Who better to clean up an accounting mess than a new CEO with a background in finance? That must have been the thinking when
Sacramento, Calif.-based Unify recruited Todd Wille in mid-2000. More than a CPA with considerable CFO experience under his belt, Wille was also a Unify veteran-having served as its CFO from 1995 to 1998 and before that as corporate controller.
So he knew exactly what he was getting into rejoining the company, right? Not exactly. “You know when you pick up a rock in your backyard and there are all those bugs squirming around?” he says. “Well, that’s what my first day back was like.
There were 17 forensic auditors running around, and all of my people-software engineers, salespeople, finance guys-were scared to death.” Unify, which provides large companies with database software and tools to develop custom programs, was under investigation for a series of dubious transactions that eventually landed its former CEO in jail for fraud. Wille, who had left the company before the transgressions were made, was now responsible for cleaning up the books and restoring the understandably shaken faith of his employees, customers and investors.
It proved a tall order. “I would get in early and do the business operations until , then work on the audit issues in the afternoon and be up until working on the books,” he recounts. “Those were dark, dark months.”
Meanwhile, the company was bleeding money-losing approximately $3 million a quarter. Sales had stagnated when the turbulent environment scuttled employee morale. With no way to jump-start revenue, Wille was forced to cut his staff from 125 to 90 employees within a few months of taking the helm.
That was a dark day, but the darkest of all came a month later when Wille discovered the company was actually too poor to file for Chapter 11. “We didn’t have debt; we were bringing in less money than we were spending in operating costs,” he explains. “But filing would have required us to deposit $500,000 for legal views. I had $700,000 in the bank and a $300,000 payroll to meet the next week. We were in a safety-nets-gone situation.”
Wille pared down by another 15 people and began the uphill battle of motivating his employees, reassuring existing customers and forging new relationships. “Even in the dark, dark days, I was always honest with people,” says Wille, who grew up on a farm in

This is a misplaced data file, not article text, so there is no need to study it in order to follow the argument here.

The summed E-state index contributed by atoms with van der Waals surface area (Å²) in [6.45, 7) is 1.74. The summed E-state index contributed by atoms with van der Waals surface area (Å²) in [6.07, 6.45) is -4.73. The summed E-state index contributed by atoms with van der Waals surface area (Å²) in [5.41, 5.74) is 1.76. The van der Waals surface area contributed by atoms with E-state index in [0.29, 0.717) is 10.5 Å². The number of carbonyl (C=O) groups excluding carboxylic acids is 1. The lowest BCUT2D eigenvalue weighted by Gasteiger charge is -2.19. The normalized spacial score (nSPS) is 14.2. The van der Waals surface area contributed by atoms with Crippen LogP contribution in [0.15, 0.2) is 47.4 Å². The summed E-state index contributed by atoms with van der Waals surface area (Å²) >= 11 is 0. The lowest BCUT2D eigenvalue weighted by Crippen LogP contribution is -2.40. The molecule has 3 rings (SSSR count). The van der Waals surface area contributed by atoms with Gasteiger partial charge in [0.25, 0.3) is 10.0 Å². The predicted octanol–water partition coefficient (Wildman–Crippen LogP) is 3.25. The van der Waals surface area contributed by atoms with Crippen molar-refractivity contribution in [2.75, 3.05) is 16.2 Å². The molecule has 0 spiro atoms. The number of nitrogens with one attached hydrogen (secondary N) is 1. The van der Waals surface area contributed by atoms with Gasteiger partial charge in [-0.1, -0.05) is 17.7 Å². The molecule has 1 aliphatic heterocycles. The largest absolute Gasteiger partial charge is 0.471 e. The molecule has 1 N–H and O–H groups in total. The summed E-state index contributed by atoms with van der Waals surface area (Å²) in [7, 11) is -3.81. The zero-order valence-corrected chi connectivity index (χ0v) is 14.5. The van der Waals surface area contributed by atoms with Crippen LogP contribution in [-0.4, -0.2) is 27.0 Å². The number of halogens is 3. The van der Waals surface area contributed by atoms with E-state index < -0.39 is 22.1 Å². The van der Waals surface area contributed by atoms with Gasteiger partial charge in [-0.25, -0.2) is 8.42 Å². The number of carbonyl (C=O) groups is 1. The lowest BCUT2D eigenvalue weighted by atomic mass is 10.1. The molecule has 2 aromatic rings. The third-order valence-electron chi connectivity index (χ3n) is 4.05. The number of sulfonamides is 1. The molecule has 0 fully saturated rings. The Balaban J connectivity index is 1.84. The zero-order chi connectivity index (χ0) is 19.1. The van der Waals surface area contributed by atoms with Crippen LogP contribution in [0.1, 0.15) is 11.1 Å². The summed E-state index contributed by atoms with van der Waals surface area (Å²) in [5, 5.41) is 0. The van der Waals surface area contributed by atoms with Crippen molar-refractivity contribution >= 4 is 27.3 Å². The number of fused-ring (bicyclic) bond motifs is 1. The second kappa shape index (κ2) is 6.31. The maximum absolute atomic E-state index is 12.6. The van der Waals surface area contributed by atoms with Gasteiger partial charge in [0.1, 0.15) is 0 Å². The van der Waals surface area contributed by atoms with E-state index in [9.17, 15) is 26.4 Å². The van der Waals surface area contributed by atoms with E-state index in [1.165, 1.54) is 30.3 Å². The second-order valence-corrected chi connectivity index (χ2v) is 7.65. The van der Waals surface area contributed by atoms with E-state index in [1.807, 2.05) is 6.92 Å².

One unorthodox move was to anoint his service guru as head of sales. “He was the guy who solved customers’ problems and they liked him,” he explains. “His job was basically to call, fall on the sword, convince people that their problems would still get solved-that we had an operational issue, not a product issue.”
Wille was doing the same-personally meeting with customers to clarify Unify’s situation and ask for their support. One watershed moment came during such a meeting with 60
Those dark days are behind Wille-and Unify-now. The company weathered an earnings restatement that dropped its reported revenue by a whopping 45 percent, delisting by Nasdaq and 39 class action lawsuits (later dropped). But over time Wille brought it back on track. In fact, Unify recently reported its highest revenue in seven years, with its first operating profit-$692,000-in five quarters. Behind the numbers were a reported 95 percent renewal rate for software maintenance contracts and the addition of 63 new customers.
What’s more, the firm is positioning itself for growth. Wille describes new software that allows big companies to move complex programs written in the Lotus Notes format to Microsoft or other platforms as offering great potential. In fact, Unify is in the process of inking deals with storage and software giant EMC and Microsoft to market that migration program.
“This opportunity with Microsoft could eclipse the size of our current business, turn into a $20 million business in a year and a half,” says Wille. “If that happens, we will be a completely new company again. One of those sunshine days is coming.”